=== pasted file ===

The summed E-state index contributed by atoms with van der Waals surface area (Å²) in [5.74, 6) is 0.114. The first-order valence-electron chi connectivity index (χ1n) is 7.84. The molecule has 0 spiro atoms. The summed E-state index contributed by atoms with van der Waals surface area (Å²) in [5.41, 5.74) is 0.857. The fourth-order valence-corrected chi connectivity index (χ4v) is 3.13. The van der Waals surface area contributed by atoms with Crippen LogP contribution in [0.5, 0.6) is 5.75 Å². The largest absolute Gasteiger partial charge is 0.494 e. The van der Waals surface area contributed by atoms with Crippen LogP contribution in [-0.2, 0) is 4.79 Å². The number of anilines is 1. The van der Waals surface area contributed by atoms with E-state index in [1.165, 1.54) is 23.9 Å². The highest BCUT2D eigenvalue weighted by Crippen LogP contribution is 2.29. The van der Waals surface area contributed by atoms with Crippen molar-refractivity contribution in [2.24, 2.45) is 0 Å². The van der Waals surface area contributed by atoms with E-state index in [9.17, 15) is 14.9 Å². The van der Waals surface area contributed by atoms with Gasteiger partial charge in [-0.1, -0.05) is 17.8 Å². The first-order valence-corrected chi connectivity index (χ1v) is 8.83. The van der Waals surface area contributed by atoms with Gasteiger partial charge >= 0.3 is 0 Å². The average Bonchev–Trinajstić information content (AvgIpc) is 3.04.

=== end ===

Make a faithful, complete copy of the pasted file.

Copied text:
The summed E-state index contributed by atoms with van der Waals surface area (Å²) in [5.74, 6) is 0.114. The first-order valence-electron chi connectivity index (χ1n) is 7.84. The molecule has 0 spiro atoms. The summed E-state index contributed by atoms with van der Waals surface area (Å²) in [5.41, 5.74) is 0.857. The fourth-order valence-corrected chi connectivity index (χ4v) is 3.13. The van der Waals surface area contributed by atoms with Crippen LogP contribution in [0.5, 0.6) is 5.75 Å². The largest absolute Gasteiger partial charge is 0.494 e. The van der Waals surface area contributed by atoms with Crippen LogP contribution in [-0.2, 0) is 4.79 Å². The number of anilines is 1. The van der Waals surface area contributed by atoms with E-state index in [1.165, 1.54) is 23.9 Å². The highest BCUT2D eigenvalue weighted by Crippen LogP contribution is 2.29. The van der Waals surface area contributed by atoms with Crippen molar-refractivity contribution in [2.24, 2.45) is 0 Å². The van der Waals surface area contributed by atoms with E-state index in [9.17, 15) is 14.9 Å². The van der Waals surface area contributed by atoms with Gasteiger partial charge in [-0.1, -0.05) is 17.8 Å². The first-order valence-corrected chi connectivity index (χ1v) is 8.83. The van der Waals surface area contributed by atoms with Gasteiger partial charge >= 0.3 is 0 Å². The average Bonchev–Trinajstić information content (AvgIpc) is 3.04.